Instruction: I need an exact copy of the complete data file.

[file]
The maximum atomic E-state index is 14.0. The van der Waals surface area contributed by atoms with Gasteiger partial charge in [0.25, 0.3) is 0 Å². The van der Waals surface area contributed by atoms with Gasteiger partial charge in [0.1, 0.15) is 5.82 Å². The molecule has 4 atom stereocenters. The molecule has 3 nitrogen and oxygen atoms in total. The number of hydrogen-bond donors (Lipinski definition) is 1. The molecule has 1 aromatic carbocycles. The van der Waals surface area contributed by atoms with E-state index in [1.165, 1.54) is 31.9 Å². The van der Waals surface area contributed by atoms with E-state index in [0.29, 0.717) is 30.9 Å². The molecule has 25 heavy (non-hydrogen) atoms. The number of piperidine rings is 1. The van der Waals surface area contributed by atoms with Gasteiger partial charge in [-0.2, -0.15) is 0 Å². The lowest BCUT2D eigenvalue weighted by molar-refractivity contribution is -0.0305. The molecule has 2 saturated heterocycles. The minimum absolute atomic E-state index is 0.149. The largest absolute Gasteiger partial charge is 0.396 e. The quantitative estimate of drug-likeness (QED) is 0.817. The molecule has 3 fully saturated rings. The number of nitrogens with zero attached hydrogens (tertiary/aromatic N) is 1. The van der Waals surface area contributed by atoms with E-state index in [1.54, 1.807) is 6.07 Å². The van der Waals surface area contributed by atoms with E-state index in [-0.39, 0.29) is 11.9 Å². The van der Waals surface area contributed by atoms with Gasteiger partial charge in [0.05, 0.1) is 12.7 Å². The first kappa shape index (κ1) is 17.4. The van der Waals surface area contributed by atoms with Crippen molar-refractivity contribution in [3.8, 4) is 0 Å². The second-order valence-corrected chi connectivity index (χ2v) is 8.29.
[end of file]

The maximum atomic E-state index is 14.0. The van der Waals surface area contributed by atoms with Gasteiger partial charge in [0.25, 0.3) is 0 Å². The van der Waals surface area contributed by atoms with Gasteiger partial charge in [0.1, 0.15) is 5.82 Å². The molecule has 4 atom stereocenters. The molecule has 3 nitrogen and oxygen atoms in total. The number of hydrogen-bond donors (Lipinski definition) is 1. The molecule has 1 aromatic carbocycles. The van der Waals surface area contributed by atoms with E-state index in [1.165, 1.54) is 31.9 Å². The van der Waals surface area contributed by atoms with E-state index in [0.29, 0.717) is 30.9 Å². The molecule has 25 heavy (non-hydrogen) atoms. The number of piperidine rings is 1. The van der Waals surface area contributed by atoms with Gasteiger partial charge in [-0.2, -0.15) is 0 Å². The lowest BCUT2D eigenvalue weighted by molar-refractivity contribution is -0.0305. The molecule has 2 saturated heterocycles. The minimum absolute atomic E-state index is 0.149. The largest absolute Gasteiger partial charge is 0.396 e. The quantitative estimate of drug-likeness (QED) is 0.817. The molecule has 3 fully saturated rings. The number of nitrogens with zero attached hydrogens (tertiary/aromatic N) is 1. The van der Waals surface area contributed by atoms with E-state index in [1.54, 1.807) is 6.07 Å². The van der Waals surface area contributed by atoms with E-state index in [-0.39, 0.29) is 11.9 Å². The van der Waals surface area contributed by atoms with Gasteiger partial charge in [0.05, 0.1) is 12.7 Å². The first kappa shape index (κ1) is 17.4. The van der Waals surface area contributed by atoms with Crippen molar-refractivity contribution in [3.8, 4) is 0 Å². The second-order valence-corrected chi connectivity index (χ2v) is 8.29.